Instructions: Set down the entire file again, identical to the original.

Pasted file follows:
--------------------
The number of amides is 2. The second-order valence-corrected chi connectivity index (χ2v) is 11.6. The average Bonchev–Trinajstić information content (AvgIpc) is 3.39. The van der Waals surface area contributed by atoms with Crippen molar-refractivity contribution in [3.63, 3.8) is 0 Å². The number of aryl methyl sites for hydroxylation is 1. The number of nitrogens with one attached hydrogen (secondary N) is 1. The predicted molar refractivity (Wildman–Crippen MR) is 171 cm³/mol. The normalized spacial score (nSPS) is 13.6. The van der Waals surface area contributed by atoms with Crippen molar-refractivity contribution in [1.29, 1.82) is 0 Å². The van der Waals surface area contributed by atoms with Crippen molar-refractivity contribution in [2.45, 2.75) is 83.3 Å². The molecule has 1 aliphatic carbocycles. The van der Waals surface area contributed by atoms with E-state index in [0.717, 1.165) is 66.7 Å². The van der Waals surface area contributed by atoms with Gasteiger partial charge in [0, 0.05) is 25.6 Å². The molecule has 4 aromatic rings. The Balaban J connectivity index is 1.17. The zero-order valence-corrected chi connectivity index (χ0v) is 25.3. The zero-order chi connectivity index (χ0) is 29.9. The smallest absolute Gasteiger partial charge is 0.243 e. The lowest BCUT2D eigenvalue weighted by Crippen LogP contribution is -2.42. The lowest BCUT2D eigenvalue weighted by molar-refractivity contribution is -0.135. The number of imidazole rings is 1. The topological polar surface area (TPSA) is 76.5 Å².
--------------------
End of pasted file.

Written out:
The number of amides is 2. The second-order valence-corrected chi connectivity index (χ2v) is 11.6. The average Bonchev–Trinajstić information content (AvgIpc) is 3.39. The van der Waals surface area contributed by atoms with Crippen molar-refractivity contribution in [3.63, 3.8) is 0 Å². The number of aryl methyl sites for hydroxylation is 1. The number of nitrogens with one attached hydrogen (secondary N) is 1. The predicted molar refractivity (Wildman–Crippen MR) is 171 cm³/mol. The normalized spacial score (nSPS) is 13.6. The van der Waals surface area contributed by atoms with Crippen molar-refractivity contribution in [1.29, 1.82) is 0 Å². The van der Waals surface area contributed by atoms with Crippen molar-refractivity contribution in [2.45, 2.75) is 83.3 Å². The molecule has 1 aliphatic carbocycles. The van der Waals surface area contributed by atoms with E-state index in [0.717, 1.165) is 66.7 Å². The van der Waals surface area contributed by atoms with Gasteiger partial charge in [0, 0.05) is 25.6 Å². The molecule has 4 aromatic rings. The Balaban J connectivity index is 1.17. The zero-order valence-corrected chi connectivity index (χ0v) is 25.3. The zero-order chi connectivity index (χ0) is 29.9. The smallest absolute Gasteiger partial charge is 0.243 e. The lowest BCUT2D eigenvalue weighted by Crippen LogP contribution is -2.42. The lowest BCUT2D eigenvalue weighted by molar-refractivity contribution is -0.135. The number of imidazole rings is 1. The topological polar surface area (TPSA) is 76.5 Å².